In a conference call addressed to media and securities analysts immediately after the purchase, Fernando Chico Pardo, a managing director of Grupo Carso, declared, “We don’t plan to change the Sears concept, or we wouldn’t have asked to buy the brand.” He endorsed the company’s growing orientation to a lower-middle-class-to-middle-class consumer but went on to add that the chain had “an ambience and merchandise that look 40 years old.” Chico Pardo revealed plans to implement point-of-sale technology similar to systems used in Sears’s U.S. stores so that Grupo Carso could micromerchandise the Mexican units. One analyst told WWD that some Sears stores “need some heavy renovations. They also have a lot of work to do on merchandising.”
In 1997 Sears Roebuck de México had 47 stores (of which 12 were in the Mexico City metropolitan area and 8 were wholly owned), ownership of a shopping mall, and part ownership of two other malls. Some 64 percent of its sales in 1996 were made through its credit card, and it had 1.9 million credit-card accounts.
Fusoni, Anna, “Sears Says It’s Still Go in Mexico,” Home Furnishing News, January 9, 1995, p. 11.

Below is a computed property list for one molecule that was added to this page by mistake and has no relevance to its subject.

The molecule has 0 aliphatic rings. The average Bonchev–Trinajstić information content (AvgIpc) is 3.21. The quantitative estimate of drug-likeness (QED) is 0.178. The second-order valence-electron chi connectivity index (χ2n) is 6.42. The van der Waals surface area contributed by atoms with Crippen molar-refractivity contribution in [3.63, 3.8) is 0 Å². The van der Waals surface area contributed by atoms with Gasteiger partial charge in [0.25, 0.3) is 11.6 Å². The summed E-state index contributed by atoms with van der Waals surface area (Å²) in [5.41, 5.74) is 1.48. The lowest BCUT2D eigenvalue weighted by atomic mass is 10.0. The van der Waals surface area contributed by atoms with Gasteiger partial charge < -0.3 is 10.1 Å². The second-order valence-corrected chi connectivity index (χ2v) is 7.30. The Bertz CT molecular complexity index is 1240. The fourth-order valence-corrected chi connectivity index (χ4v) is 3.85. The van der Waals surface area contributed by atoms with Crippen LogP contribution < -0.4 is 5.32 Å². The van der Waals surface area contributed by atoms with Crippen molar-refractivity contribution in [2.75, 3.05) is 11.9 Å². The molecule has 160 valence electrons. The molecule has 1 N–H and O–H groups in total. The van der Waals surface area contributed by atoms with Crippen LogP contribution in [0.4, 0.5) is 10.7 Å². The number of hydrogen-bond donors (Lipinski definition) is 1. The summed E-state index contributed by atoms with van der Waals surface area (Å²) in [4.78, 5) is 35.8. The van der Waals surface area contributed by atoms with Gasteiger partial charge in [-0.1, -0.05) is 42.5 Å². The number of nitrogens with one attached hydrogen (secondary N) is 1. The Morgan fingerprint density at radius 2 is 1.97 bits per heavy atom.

“How Sears Moved into Mexico,” Business Week, May 9, 1953, p. 168.
James, Daniel, “Sears, Roebuck’s Mexican Revolution,” Harper’s, June 1959, pp. 65-70.
Meyers, Harold Barton, “That Incredible Economy South of the Border,” Fortune, September 1975, pp. 115-16.
Millman, Joel, “Sears Will Sell Most of Its Stake in Mexican Unit,”Wall Street Journal, April 3, 1997, p. B9A.
Moffett, Matt, “Chic Star of Mexican Retailing: Sears Roebuck,” WallStreet Journal, March 8, 1993, pp. B1, B6.
Ramey, Joanna, “Sears Says It’ll Stick with Mexico Agenda,” WWD, April 11, 1995, pp. 2, 19.
_____, “Sears in Mexico: Policing Its Prices,” WWD, August 2, 1995, p. 16.
“Sears de México Looks to Homelife,” Furniture Today, February 14, 1994, p. 26.
Seckler, Valerie, and Ramey, Joanna, “Sears Mexico Maps Mission,”WWD, April 9, 1997, p. 20.
“Selling More for Less in Latin America,” Business Week, June 4, 1949, pp. 105-06.
“South of the Border,” Nation’s Business, May 1954, pp. 68, 70, 72-73.